Africans were present in all regions and economic sectors, but they became less noticeable over time because of the increasing miscegenation that characterized late colonial Mexico. In the case of the Costa Chica and Central Veracruz, however, there were lower concentrations of other racial and ethnic groups for the enslaved Black person enslaved to mix with; thus the appearance was that Blacks inhabited only these areas (Carroll 1995: 407).
While most people of African descent arrived in Mexico in bondage, it would be mistaken to assume that this was the only way they entered the national territory. Indeed, the abolition of slavery in 1829 by Afro-Mexican President Vicente Guerrero prompted many of the U.S. enslaved to escape and cross the border with their southern neighbor. Hence, their numbers grew to about 4,000 during the 1840s and 1850s. The Mexican government welcomed these fugitives with the interest of forming alliances with them in the territorial struggles at the border with the United States and with the hope that these maroons would help Mexicans fight the assaults of Indian raiders (Mulroy 1993: 61-89). As part of these efforts, the federal government gave land along the northern Mexican border (in the state of Coahuila) to many Black settlers. Additional settlements of U.S. Blacks were also allowed in various other cities and towns in Mexico (for instance, in Tlacotalpan, Veracruz) (Schwartz 1975: 39-42). But the fugitive enslaved population was not the only Blacks entering Mexico. At the end of the 1800s, Mexico also allowed the immigration of Caribbean Blacks to work in the construction of the Tehuantepec isthmus and the transoceanic railroad. During these years, thousands of Black Cubans also fled after the war of independence settling in states of southern Mexico such as Yucatan, Veracruz and Oaxaca.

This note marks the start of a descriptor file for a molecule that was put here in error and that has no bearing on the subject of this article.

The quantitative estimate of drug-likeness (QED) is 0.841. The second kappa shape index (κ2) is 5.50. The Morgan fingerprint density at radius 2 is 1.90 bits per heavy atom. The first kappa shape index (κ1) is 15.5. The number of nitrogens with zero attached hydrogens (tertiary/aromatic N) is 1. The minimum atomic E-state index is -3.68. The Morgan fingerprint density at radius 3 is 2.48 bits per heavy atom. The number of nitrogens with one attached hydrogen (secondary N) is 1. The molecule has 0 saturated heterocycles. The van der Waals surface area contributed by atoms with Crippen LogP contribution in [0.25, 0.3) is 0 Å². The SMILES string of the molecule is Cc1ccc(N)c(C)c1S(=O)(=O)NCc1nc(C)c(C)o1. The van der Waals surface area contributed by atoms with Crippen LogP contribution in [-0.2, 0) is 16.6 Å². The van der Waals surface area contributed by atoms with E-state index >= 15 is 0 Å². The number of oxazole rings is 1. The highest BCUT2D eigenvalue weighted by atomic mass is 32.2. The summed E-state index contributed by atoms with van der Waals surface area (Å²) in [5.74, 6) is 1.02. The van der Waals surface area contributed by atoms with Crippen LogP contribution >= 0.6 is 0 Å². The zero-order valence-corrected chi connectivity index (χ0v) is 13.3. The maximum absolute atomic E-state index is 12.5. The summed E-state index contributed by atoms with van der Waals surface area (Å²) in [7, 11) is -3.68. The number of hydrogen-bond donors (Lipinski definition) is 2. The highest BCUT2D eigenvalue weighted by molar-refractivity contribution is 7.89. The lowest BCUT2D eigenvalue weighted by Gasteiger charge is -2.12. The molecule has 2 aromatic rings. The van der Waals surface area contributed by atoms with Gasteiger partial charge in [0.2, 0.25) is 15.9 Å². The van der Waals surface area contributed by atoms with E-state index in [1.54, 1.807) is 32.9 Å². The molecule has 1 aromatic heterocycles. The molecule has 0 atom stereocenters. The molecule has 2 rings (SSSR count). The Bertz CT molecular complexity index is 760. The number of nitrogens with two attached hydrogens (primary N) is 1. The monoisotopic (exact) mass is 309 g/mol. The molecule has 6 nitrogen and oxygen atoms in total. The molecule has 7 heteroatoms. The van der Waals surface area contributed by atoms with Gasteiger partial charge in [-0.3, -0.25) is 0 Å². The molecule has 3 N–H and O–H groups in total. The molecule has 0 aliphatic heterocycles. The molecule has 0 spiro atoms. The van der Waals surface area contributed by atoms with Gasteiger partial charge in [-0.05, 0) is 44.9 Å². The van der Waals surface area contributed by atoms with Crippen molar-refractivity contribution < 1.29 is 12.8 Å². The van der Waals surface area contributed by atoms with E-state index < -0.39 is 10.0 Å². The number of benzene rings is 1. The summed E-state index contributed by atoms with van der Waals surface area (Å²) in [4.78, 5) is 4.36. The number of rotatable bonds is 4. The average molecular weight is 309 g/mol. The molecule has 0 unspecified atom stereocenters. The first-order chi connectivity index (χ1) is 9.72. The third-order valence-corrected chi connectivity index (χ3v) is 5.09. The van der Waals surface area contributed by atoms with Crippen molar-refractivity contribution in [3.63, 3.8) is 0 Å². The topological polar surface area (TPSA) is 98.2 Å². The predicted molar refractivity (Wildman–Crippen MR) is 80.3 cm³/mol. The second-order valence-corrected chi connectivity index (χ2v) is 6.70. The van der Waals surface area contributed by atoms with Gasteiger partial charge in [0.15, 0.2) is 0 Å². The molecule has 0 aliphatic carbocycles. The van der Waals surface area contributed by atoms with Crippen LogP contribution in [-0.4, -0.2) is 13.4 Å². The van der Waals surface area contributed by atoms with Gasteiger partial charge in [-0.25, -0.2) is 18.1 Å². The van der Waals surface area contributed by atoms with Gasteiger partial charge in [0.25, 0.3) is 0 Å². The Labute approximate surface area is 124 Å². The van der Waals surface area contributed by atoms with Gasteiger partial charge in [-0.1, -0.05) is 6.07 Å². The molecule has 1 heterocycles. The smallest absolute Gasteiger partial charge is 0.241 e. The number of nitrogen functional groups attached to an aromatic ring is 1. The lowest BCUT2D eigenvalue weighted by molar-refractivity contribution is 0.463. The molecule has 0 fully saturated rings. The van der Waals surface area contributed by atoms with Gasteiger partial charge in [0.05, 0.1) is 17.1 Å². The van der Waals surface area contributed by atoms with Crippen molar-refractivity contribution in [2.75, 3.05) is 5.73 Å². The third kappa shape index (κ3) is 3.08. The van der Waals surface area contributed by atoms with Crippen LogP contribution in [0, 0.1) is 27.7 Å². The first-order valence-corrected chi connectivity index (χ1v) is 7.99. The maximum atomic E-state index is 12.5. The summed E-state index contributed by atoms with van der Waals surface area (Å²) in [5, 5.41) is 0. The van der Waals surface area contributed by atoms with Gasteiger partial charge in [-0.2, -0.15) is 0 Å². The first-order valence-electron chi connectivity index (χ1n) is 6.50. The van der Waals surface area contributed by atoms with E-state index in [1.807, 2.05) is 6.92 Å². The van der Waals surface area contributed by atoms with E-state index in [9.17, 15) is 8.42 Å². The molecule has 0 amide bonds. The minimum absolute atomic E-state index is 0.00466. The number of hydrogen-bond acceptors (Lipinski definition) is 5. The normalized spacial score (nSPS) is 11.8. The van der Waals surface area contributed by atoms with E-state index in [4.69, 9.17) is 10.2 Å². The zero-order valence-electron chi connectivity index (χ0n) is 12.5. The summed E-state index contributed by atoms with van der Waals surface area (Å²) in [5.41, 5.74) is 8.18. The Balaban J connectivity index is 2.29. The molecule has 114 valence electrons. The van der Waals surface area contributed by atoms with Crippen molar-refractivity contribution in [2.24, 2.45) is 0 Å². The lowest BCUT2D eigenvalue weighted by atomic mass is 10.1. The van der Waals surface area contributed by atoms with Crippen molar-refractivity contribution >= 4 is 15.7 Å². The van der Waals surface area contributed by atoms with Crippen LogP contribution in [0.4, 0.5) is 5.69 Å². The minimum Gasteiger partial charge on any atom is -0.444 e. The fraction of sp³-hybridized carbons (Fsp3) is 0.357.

Finally, U.S. Blacks also participated in the Mexican revolution, and in the 1940s some 300 African Americans lived permanently in Mexico City, while others lived in various other smaller cities and towns (Vinson III and Vaughn 2004b: 11-14). Clearly, people of African descent have entered and settled in Mexico continuously over the last centuries, although in smaller numbers than during the trans-Atlantic enslavement period.
Blackness in Mestizaje Discourse